Raccoons have new leader

By Steve Estes

Strictly Drivel

We believed that we had seen the passing of the guard in our neighborhood.

Where once we were inundated daily with Key Deer and nightly with raccoons, in the last year or so we have been inundated daily with Key Deer and nightly with opossums.

Opossums, I believe, are a more aggressive species than raccoons, so I, in my twisted way, have been envisioning little gangs of opossums trampling through the woods and undergrowth around our neighborhood, terrorizing smaller gangs of raccoons, convincing them that this was no longer the best hunting grounds for the ring-eyed ones.

I could envision a circle of opossums with a cowering raccoon in the middle getting the word in not-so-subtle terms this particular area full of treat-laden trash cans continually refilled with goodies by the two-leggers was no longer a raccoon haven.

After the lecture, I could envision a cowered raccoon taking off for parts unknown, deeper into the woods where the pickin’s aren’t quite so easy, but at least there aren’t marauding bands of opossums to worry about.

We had found opossums in our trash cans, in our trash container, romping around in the back yard, and taking over the street.

But our thinking is about to change I believe.

This week, I think we welcomed Super-Coon to the neighborhood.

I personally never believed that such a thing as Super-Coon could exist.

He would have to be tough enough and fast enough to stand up to the marauding opossums. He would have to be stealthy enough to avoid capture by the two-leggers. He would have to be brave enough to conduct his raids in daylight.

And he would have to be strong enough to single-handedly (quad-footedly?) carry off his booty on his own.

You can see why I was skeptical.

But Super-Coon does exist. We met him.

Earlier this week Holly and I had to return home early to pick up some items we needed for work at the Big Pine Haunted Laboratory that kicks off Sunday night at the Big Pine Community Park.

It is rare that we see a raccoon in the daylight hours.

And at first we weren’t sure that’s what we had.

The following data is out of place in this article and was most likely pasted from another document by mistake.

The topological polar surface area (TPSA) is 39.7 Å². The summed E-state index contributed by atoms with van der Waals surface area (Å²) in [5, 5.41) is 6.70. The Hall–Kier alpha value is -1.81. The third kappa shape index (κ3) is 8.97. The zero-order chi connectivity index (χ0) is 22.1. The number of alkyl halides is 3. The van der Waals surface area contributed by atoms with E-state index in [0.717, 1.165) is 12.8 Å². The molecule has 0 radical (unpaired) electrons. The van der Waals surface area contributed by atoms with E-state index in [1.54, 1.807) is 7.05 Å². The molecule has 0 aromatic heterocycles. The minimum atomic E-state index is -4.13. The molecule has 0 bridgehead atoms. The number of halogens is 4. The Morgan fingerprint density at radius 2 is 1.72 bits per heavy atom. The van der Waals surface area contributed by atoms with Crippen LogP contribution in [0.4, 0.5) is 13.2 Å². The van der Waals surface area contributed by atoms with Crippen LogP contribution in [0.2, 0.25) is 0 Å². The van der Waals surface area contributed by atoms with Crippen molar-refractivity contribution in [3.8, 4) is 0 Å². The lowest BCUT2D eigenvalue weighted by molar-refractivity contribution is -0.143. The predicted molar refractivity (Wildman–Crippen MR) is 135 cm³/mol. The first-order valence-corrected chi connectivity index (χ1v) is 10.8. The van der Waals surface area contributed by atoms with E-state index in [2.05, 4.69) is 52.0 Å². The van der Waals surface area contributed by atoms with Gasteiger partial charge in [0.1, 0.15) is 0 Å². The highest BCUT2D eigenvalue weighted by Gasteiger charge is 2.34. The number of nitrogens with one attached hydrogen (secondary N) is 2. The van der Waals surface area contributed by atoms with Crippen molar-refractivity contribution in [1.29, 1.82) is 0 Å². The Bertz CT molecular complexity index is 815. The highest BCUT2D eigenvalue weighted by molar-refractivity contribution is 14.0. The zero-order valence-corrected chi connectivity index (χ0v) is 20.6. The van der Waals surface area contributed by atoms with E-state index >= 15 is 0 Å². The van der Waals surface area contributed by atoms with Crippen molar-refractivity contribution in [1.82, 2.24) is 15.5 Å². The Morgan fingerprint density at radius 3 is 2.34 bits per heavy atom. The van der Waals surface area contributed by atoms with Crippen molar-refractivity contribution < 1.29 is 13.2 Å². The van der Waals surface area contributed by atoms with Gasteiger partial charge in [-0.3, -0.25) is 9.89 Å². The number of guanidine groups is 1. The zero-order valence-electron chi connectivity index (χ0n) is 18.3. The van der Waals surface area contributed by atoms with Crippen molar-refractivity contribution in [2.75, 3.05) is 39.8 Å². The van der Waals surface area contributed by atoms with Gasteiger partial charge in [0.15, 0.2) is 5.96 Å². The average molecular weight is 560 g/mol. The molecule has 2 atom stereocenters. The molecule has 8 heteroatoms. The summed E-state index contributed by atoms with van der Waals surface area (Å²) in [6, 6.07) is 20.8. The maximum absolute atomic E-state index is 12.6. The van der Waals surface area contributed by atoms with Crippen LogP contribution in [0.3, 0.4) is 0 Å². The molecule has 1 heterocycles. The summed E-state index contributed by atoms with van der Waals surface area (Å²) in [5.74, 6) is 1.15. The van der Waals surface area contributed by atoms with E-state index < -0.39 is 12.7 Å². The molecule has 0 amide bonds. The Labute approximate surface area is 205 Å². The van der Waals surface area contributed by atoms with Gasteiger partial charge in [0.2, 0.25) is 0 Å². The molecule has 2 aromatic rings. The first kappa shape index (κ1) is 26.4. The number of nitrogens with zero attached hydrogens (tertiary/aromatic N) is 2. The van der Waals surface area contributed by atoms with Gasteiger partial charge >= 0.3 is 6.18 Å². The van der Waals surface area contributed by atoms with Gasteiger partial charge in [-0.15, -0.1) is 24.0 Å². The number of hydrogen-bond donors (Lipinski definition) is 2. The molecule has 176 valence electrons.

We approached our house, which sits near the end of a dead-end road in the middle of the National Key Deer Refuge. And we saw a trash bag in the middle of the street.

It wasn’t our normal ripped to shreds, pieces flying all over in the wind, trail of human waste across the road trash bag.

The bag was completely intact. It was even still tied.

And it was walking across the street.

I can’t say it was walking because I haven’t lost enough of my mind yet to believe that trash bags can walk on their own, but it was obviously moving, and not in the end-over-end, haphazard fashion one would expect if the wind were providing the locomotion.

It moved steadily and with purpose. As we got closer, I began to rethink how much of my mind I may have lost in recent months. The bag had feet.

My sanity was restored when Super-Coon stopped a few seconds and stuck his furry head up over the far side of the bag to check out what was coming to disrupt his thievery.

He didn’t care that it was us. He sneered. He pitched the trash bag over his back like Santa Claus readying to slide down the chimney and continued to carry the full trash bag across the street.

He hit the side of the road and met the first layers of underbrush. That stumped him for a moment, at least long enough for us to pull up across from him.

It wasn’t until we had pulled up even with him that he seemed to bother to notice our interest. And he must have thought we were a couple of lousy two-leggers out to steal his hard-won booty.

He stared at us. We stared at him. He finally decided we weren’t entirely trustworthy.

He dropped the bag and stood up on his little hind legs, balling his hands into tiny fists and shaking them at us as if to invite us to step out of the car and bring it on.

I don’t believe I’ve ever been challenged to a fist fight by a raccoon before,and I’m sure I don’t want to be again.

We had no intention of swiping his ill-gotten gains.

He didn’t know that.

He gripped the bag tighter and shuffled it into the near underbrush. He stood back up, turned back around and balled his tiny hands into fists again and began shaking them at us again as if to say that if we dared follow we knew what in store for us.

We had no intention of following.

He finally got the bag well into the underbrush at the side of the road and feeling comfortable that his robbery of a two-legger treat bag was accomplished, strutted his stuff back out to the side of the road.

He didn’t stand. He didn’t sneer. He made not a sound.

Instead, he turned sharply on his heel, executing a very precise about-face maneuver and strutted back into the underbrush….with his tail up.

I had just gotten the booty from a booty-stealing raccoon.


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